UT offense wants to pass with attitude
By Grant Ramey | (email@example.com)
Tennessee’s offense is a year older, a year more experienced and a year more matured.
Despite what should be a pass-first and pass-often offense, Tennessee has focused on physicality under offensive coordinator Jim Chaney with an offense that’s a year older and a year better.
“We’ve been pressing the physicality of our conference and trying to become a more physical football team, and I think they’ve been in on that,” Chaney said. “We have some vertical speed to be able to throw the ball.
“We’re comfortable with where we are right now.”
Graham’s running backs, led by Rajion Neal, have brought that physicality so far.
The depth chart is full of names with no particular one on top, but Neal has to be the early favorite for the starting spot.
Neal (134 yards rushing on 27 carries in 2011) and sophomore Marlin Lane (75 carries for 280 yards and two touchdowns last season) are the most game-tested returners. The pair has split first-team reps early in training camp.
“They’re trying to be physical, they’re trying to finish runs,” Graham said. “They’re trying to pass protect and do things the right way. That’s the biggest thing I’ve been impressed with.”
Both Neal and Lane represent pass-catching options out of the backfield. Neal caught 13 passes for 269 yards and a touchdown as a sophomore last season while Lane had 161 yards receiving and a pair of scores on 17 receptions during his freshman campaign. Lane has been Tennessee’s No. 1 option at the Wildcat position in fall workouts.
Former Bearden High School standout Devrin Young should be the third option, with freshmen Quenshaun Watson in the mix behind the top three. Both Young and Watson are also kick and punt returning options for UT’s special teams units.
The mantra of the offensive line through camp has been that they’re bigger, better, a year older and, stressed as most importantly, a year closer.
Chemistry has been an oft-talked about topic for the starting five, which so far in camp has been Antonio “Tiny” Richardson (left tackle), Dallas Thomas (left guard), James Stone (center), Zach Fulton (right guard) and Ju’Wuan James (right tackle).
“We’ve been playing pretty well,” offensive line coach Sam Pittman said. “We’re playing fast. We’re through the install now so we can work harder on playing a little faster.”
Stone is back at center after snapping struggles haunted him last season. Should those troubles arise this season, Alex Bullard will be the one to shuffle back to center. Bullard has worked at center, guard and tackle, serving as a utility lineman on Tennessee’s second-team line.
“James is doing a great job,” Pittman said of Stone, who snaps left-handed in shot gun formations and right-handed under center. “He’s snapping with the hand that he can get it to the quarter back in shotgun and snapping with the one he can get it to the quarterback under center.”
Tyler Bray is back and healthy. After missing five games last season after breaking the thumb on his throwing hand during the loss to Georgia, Bray, one of the SEC’s most talented throwers, returns to one of the SEC’s most talented receiving corps.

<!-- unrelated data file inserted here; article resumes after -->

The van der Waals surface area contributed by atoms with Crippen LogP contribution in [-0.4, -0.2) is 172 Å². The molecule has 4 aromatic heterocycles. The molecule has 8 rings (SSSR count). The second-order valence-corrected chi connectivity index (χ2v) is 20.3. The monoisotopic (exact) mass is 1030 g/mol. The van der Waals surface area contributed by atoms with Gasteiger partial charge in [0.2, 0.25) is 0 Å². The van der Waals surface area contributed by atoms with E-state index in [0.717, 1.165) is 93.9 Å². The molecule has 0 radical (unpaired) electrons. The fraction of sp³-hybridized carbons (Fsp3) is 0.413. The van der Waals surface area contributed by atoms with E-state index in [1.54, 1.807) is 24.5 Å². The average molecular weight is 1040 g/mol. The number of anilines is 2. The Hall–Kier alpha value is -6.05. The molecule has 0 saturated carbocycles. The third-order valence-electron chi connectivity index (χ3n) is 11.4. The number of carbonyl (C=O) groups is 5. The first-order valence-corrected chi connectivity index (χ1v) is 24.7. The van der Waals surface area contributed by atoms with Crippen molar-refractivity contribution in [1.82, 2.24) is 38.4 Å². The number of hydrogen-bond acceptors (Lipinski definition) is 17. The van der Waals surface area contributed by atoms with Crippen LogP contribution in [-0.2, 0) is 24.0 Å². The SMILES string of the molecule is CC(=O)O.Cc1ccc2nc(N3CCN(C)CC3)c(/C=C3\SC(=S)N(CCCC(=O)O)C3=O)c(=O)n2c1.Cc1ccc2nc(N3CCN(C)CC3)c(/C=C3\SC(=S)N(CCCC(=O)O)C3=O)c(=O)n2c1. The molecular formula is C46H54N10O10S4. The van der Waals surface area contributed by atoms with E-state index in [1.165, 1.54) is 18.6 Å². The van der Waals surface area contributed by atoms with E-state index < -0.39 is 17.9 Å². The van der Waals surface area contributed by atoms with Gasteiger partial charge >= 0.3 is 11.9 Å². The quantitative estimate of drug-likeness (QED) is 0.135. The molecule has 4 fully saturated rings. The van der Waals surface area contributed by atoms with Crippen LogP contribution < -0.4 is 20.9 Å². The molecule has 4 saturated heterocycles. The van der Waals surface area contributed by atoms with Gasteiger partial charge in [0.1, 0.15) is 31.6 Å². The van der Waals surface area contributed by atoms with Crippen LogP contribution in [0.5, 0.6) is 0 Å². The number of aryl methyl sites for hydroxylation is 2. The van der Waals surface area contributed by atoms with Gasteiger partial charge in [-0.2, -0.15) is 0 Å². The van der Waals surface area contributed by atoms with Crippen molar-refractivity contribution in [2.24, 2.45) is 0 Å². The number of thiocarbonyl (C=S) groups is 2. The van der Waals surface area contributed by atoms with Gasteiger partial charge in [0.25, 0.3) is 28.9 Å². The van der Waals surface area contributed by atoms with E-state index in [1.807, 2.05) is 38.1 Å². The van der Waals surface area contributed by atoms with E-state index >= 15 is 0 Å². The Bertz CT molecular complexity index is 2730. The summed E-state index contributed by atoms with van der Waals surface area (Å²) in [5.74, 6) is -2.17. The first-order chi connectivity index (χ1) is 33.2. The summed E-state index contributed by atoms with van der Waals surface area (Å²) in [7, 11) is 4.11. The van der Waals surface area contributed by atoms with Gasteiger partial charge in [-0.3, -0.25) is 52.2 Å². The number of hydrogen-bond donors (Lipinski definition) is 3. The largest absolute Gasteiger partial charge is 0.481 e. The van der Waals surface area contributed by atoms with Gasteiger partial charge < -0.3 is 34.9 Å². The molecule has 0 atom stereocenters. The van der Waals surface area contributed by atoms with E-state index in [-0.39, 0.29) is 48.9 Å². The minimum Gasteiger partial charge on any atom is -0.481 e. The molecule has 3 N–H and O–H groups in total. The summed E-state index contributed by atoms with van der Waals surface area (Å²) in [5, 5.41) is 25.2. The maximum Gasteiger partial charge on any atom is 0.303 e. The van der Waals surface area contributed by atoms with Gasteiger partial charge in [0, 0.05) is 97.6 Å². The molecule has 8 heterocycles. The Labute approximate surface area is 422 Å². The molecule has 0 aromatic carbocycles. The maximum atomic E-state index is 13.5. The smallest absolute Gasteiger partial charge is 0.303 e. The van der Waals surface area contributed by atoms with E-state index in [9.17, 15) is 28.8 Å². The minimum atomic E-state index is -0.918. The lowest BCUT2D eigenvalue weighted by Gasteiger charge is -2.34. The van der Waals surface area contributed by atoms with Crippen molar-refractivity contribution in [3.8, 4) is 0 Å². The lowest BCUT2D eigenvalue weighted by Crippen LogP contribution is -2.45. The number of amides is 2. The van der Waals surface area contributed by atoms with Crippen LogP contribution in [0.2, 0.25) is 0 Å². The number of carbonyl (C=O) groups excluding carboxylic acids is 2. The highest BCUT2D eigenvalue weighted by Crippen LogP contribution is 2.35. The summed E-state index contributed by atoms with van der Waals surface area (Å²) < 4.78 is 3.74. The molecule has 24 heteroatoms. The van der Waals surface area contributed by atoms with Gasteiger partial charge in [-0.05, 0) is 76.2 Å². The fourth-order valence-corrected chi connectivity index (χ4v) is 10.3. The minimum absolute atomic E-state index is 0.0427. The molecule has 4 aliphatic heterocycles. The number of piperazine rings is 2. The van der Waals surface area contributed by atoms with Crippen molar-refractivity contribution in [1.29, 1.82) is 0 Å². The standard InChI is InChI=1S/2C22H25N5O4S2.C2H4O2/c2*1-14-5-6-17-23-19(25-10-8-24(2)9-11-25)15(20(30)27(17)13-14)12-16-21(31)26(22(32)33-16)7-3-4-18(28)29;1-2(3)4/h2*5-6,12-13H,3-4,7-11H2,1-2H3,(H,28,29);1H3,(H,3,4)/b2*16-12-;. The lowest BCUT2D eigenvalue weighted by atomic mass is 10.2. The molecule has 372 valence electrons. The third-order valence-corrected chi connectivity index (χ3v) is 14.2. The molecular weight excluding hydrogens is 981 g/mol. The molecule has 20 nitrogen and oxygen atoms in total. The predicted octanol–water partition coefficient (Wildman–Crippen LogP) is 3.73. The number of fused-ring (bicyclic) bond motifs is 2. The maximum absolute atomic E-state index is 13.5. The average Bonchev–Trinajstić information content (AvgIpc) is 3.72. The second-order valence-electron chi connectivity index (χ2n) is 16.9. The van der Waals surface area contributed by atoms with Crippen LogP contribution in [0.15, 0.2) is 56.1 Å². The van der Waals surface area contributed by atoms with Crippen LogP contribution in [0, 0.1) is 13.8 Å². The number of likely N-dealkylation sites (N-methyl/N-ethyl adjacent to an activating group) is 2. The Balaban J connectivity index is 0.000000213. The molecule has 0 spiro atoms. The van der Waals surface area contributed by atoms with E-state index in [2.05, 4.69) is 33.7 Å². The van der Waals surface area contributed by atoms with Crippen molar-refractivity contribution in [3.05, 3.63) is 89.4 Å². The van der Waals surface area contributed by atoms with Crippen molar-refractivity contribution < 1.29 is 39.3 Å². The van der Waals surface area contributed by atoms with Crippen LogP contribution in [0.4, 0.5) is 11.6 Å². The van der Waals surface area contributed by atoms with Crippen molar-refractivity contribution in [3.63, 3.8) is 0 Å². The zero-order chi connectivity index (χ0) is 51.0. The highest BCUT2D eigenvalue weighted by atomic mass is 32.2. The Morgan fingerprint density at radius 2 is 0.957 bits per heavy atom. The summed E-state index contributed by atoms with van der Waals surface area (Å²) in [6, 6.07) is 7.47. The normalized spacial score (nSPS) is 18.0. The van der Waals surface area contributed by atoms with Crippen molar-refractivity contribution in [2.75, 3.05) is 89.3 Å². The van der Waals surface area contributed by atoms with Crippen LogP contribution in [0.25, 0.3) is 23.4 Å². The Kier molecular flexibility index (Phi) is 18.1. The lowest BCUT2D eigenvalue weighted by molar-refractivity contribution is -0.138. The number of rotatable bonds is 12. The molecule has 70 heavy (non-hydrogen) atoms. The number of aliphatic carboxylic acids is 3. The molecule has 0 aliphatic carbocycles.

In seven games in 2011 Bray completed 147-of-247 pass attempts for 1,983 yards, 17 touchdowns and six interceptions.
Bray will have a full complement of talented receivers to throw to with a now-healthy Justin Hunter, Da’Rick Rogers and junior college transfer Cordarrelle Patterson.
With more weapons, more experience and more on-field maturity, offensive coordinator Jim Chaney says Bray has more advanced options in his offensive scheme.
“I think their brains are better,” Chaney said of his offense. “They understand better. With that it’s more playbooks, more schemes are available to you.”
Behind Bray returns Justin Worley, who woefully filled in at quarterback during Bray’s absence. Worley has had a good fall camp but won’t be a factor in 2012 if Bray stays healthy. Third on the depth chart is freshman Nathan Peterman.
The wide receiver group is without a doubt Tennessee’s most talented roster spot.
Tennessee’s pass-happy attack should be led by Hunter, who’s back to 100 percent after coming back from the ACL tear that cut his season short in 2011.
“I’m real pleased with Justin,” Chaney said. “He’s had a wonderful summer. I think the confidence is there on his leg ... I’ve seen some catches that remind me of Justin, so that’s fun.”
Rogers, who went over 1,000 yards receiving last year and caught nine touchdown passes as the Vols’ most talented target, is back with the most experience. Patterson, the athletic and talented junior college transfer, hasn’t had a bad word said about him early in training camp.
“He’s that big athletic kid that we thought,” Chaney said of Patterson. “There’s been nothing he’s done to disappoint (us). We’re comfortable. We knew him pretty well, and he’s about where we though he’d be — big, fast kid that can play.”
Zach Rogers, walk-on Jacob Carter and former Knoxville Central standout Cody Blanc could see time in the slot when the Vols line up with four wide receivers.
Junior Mychael Rivera should get plenty of targets from Bray as defenses find a way to cover Tennessee’s talented wide receivers. Sophomore Brendan Downs is the No. 2 behind Rivera.
After Rivera and Downs, though, the depth chart is thin after former Tennessee tight end Cameron Clear was dismissed from the team during the offseason.
“I don’t feel good at the depth,” Dooley said. “I feel good about Mike and Brendan, where they are. But ... it’s a concern.”
Freshman athlete Justin King and former walk-on Joe Ayres were moved from defense to offense during training camp to give the Vols more options at tight end.